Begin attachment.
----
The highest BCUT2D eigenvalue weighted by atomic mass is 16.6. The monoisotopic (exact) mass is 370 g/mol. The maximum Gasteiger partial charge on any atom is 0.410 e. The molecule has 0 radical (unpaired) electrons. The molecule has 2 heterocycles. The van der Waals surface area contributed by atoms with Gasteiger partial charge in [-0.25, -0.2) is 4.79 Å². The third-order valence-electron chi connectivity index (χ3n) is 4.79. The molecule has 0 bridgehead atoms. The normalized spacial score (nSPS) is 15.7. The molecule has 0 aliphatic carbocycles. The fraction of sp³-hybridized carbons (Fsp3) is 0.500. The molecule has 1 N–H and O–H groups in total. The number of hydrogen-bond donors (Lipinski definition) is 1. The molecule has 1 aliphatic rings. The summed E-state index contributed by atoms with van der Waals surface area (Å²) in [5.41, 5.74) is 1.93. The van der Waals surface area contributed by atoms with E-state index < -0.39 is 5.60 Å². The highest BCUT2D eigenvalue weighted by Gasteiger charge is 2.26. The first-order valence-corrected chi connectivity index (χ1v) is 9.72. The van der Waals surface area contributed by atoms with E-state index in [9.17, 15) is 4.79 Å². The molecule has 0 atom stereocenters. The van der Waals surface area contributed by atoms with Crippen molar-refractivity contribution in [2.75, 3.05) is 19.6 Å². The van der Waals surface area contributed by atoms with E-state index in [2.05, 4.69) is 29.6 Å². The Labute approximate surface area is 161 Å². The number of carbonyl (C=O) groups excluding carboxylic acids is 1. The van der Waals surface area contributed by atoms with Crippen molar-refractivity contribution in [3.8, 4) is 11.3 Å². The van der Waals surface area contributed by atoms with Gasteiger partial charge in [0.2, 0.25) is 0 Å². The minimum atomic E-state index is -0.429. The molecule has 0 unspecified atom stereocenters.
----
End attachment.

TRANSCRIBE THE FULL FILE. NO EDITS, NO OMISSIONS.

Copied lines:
The highest BCUT2D eigenvalue weighted by atomic mass is 16.6. The monoisotopic (exact) mass is 370 g/mol. The maximum Gasteiger partial charge on any atom is 0.410 e. The molecule has 0 radical (unpaired) electrons. The molecule has 2 heterocycles. The van der Waals surface area contributed by atoms with Gasteiger partial charge in [-0.25, -0.2) is 4.79 Å². The third-order valence-electron chi connectivity index (χ3n) is 4.79. The molecule has 0 bridgehead atoms. The normalized spacial score (nSPS) is 15.7. The molecule has 0 aliphatic carbocycles. The fraction of sp³-hybridized carbons (Fsp3) is 0.500. The molecule has 1 N–H and O–H groups in total. The number of hydrogen-bond donors (Lipinski definition) is 1. The molecule has 1 aliphatic rings. The summed E-state index contributed by atoms with van der Waals surface area (Å²) in [5.41, 5.74) is 1.93. The van der Waals surface area contributed by atoms with E-state index < -0.39 is 5.60 Å². The highest BCUT2D eigenvalue weighted by Gasteiger charge is 2.26. The first-order valence-corrected chi connectivity index (χ1v) is 9.72. The van der Waals surface area contributed by atoms with E-state index in [9.17, 15) is 4.79 Å². The molecule has 0 atom stereocenters. The van der Waals surface area contributed by atoms with Crippen molar-refractivity contribution in [2.75, 3.05) is 19.6 Å². The van der Waals surface area contributed by atoms with E-state index in [2.05, 4.69) is 29.6 Å². The Labute approximate surface area is 161 Å². The number of carbonyl (C=O) groups excluding carboxylic acids is 1. The van der Waals surface area contributed by atoms with Crippen molar-refractivity contribution in [3.8, 4) is 11.3 Å². The van der Waals surface area contributed by atoms with Gasteiger partial charge in [0.2, 0.25) is 0 Å². The minimum atomic E-state index is -0.429. The molecule has 0 unspecified atom stereocenters.